Building, sharing the bread of life
Based in Shanghai, Roberto Lee Jnr – Hyder Consulting regional managing director for East Asia – has worked with various companies in the region, handling business development, multinational contract negotiations and government projects. In 2004, Lee founded Fresh Bread & Company in China as part of a joint venture. With projects in Taiwan, Hong Kong and the mainland, he has also negotiated and co-ordinated new projects and supervised the local and international offices for TeDesign International Association. A strong believer in the benefits of the MBA and the networking opportunities it offers, Lee himself holds three such degrees – an MBA from the Marshall School of Business at the University of Southern California, and a dual Global Executive MBA from Tsinghua School of Economics and Management University in Beijing and INSEAD in Singapore and France. He talks to Chris Davis.
What does your day-to-day work involve?
With projects across the region, I spend about 90 per cent of my time travelling. I enjoy taking a hands-on approach and like to maintain good relations with our clients, which involves meeting them regularly. I also rely on technology to stay in close contact with our East Asia executive board.
What’s the most exciting part of your job?
Nine months into my role, I am pleased with the way we are revitalising the company across the region and that we have grown the headcount by about 20 per cent. We plan to continue this momentum to optimise the tremendous growth opportunities we see.
What are the challenges you face at work and how do you handle them?
Depending on the timing and type of challenge, I generally prefer to deal with personnel issues head on. However, if the outcome is likely to impact our regional business, I consult with my executive board and take time to think about my decision. Our board plays a very important role in the direction of the company.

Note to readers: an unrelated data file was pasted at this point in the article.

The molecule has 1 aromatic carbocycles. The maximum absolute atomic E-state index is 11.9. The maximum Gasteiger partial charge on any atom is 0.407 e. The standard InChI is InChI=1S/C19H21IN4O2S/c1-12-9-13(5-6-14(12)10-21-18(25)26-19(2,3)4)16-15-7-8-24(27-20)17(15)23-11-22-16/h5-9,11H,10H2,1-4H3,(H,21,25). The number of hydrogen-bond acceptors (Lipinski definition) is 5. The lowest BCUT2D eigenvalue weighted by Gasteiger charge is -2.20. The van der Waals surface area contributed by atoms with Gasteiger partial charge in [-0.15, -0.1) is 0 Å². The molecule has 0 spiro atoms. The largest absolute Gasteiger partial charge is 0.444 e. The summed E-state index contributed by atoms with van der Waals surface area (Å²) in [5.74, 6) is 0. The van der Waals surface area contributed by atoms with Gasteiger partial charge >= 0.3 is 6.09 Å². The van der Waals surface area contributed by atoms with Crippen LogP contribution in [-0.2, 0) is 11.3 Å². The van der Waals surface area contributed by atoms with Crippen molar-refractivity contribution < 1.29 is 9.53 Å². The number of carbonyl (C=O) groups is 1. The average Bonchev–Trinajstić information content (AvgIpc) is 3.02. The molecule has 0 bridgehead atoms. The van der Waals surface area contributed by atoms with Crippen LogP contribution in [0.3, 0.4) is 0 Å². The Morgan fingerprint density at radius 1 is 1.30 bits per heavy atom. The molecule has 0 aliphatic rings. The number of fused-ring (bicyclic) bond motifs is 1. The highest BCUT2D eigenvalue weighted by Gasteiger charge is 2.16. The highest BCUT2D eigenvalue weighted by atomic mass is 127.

What is the key to being an effective leader and building a strong team?
I believe in accessible, open communication channels. It’s also crucial to be straightforward and ethical. I am aware of the nuances of different cultures and the differences involved with working with people from across Asia. Even on the mainland, there are cultural differences. If you do not pay attention to cultural sensitivities, you risk alienation and high staff turnover.
From an employer’s perspective, what do you look for in employees?
One of my key philosophies is mentoring and supporting employees. As a premium tier-one engineering, infrastructure, urban design consultancy company, our recruitment processes have become quite stringent. Our people-focused recruitment is based on clear key performance indicators. One of the main traits we look for in employees is passion for their work and their career. In addition to academic ability, we want people who are not simply expecting to get rich, but contribute energy and drive combined with an international outlook. Unfortunately, this is a rare combination, which means we are hiring from a small pool of talent.
What are your company’s short- and long-term goals over the next few years?
Our strategy in Asia is to continue expanding aggressively – at the minimum, doubling our headcount to about 1,000. Our group looks at Asia and, in particular, China and Vietnam as key growth areas. Growth also means opportunities for employees in terms of experience and climbing the ladder, which comes with pressure and expectations.
How do you unwind?
Due to work commitments, I do not have a lot of time to relax these days. If fact, I have only managed to play about one round of golf in the past six months. However, my faith is very important to me and my Bible is a constant travelling companion. Some of the outreach projects I have been involved in through the Shanghai Community Church have been very rewarding. Recently, our Bible study group sponsored corrective eye surgery for a group of orphans from Yunnan. In Shanghai, I introduced one of the patients to pizza. I was deeply touched by the way young people who have so little in life can be so happy.